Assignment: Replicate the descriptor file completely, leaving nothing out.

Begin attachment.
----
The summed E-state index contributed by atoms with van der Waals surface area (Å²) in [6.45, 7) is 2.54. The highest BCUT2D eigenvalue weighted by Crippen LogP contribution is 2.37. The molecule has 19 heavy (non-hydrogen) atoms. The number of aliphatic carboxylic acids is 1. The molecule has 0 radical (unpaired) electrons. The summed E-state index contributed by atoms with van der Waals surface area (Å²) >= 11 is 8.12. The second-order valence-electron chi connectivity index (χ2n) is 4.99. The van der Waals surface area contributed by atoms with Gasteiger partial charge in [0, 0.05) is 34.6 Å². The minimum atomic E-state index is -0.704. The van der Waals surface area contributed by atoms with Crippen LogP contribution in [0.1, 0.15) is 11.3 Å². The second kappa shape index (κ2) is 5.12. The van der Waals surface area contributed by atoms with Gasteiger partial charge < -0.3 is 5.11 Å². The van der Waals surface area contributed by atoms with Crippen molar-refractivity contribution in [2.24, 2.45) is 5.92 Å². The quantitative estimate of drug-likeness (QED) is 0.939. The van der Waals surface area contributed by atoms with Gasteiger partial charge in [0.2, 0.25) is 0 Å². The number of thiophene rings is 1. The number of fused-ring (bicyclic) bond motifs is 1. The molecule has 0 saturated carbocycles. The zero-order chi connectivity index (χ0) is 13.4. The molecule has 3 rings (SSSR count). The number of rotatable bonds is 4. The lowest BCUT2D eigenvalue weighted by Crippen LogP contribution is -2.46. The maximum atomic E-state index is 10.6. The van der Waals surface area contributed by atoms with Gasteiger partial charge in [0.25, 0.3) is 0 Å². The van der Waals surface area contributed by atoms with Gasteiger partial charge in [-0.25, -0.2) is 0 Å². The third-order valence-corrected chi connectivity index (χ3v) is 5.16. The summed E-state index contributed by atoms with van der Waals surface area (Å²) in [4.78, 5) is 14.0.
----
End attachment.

The summed E-state index contributed by atoms with van der Waals surface area (Å²) in [6.45, 7) is 2.54. The highest BCUT2D eigenvalue weighted by Crippen LogP contribution is 2.37. The molecule has 19 heavy (non-hydrogen) atoms. The number of aliphatic carboxylic acids is 1. The molecule has 0 radical (unpaired) electrons. The summed E-state index contributed by atoms with van der Waals surface area (Å²) >= 11 is 8.12. The second-order valence-electron chi connectivity index (χ2n) is 4.99. The van der Waals surface area contributed by atoms with Gasteiger partial charge in [0, 0.05) is 34.6 Å². The minimum atomic E-state index is -0.704. The van der Waals surface area contributed by atoms with Crippen LogP contribution in [0.1, 0.15) is 11.3 Å². The second kappa shape index (κ2) is 5.12. The van der Waals surface area contributed by atoms with Gasteiger partial charge < -0.3 is 5.11 Å². The van der Waals surface area contributed by atoms with Crippen molar-refractivity contribution in [2.24, 2.45) is 5.92 Å². The quantitative estimate of drug-likeness (QED) is 0.939. The van der Waals surface area contributed by atoms with Gasteiger partial charge in [0.2, 0.25) is 0 Å². The number of thiophene rings is 1. The number of fused-ring (bicyclic) bond motifs is 1. The molecule has 0 saturated carbocycles. The zero-order chi connectivity index (χ0) is 13.4. The molecule has 3 rings (SSSR count). The number of rotatable bonds is 4. The lowest BCUT2D eigenvalue weighted by Crippen LogP contribution is -2.46. The maximum atomic E-state index is 10.6. The van der Waals surface area contributed by atoms with Gasteiger partial charge in [0.25, 0.3) is 0 Å². The van der Waals surface area contributed by atoms with Gasteiger partial charge in [-0.25, -0.2) is 0 Å². The third-order valence-corrected chi connectivity index (χ3v) is 5.16. The summed E-state index contributed by atoms with van der Waals surface area (Å²) in [4.78, 5) is 14.0.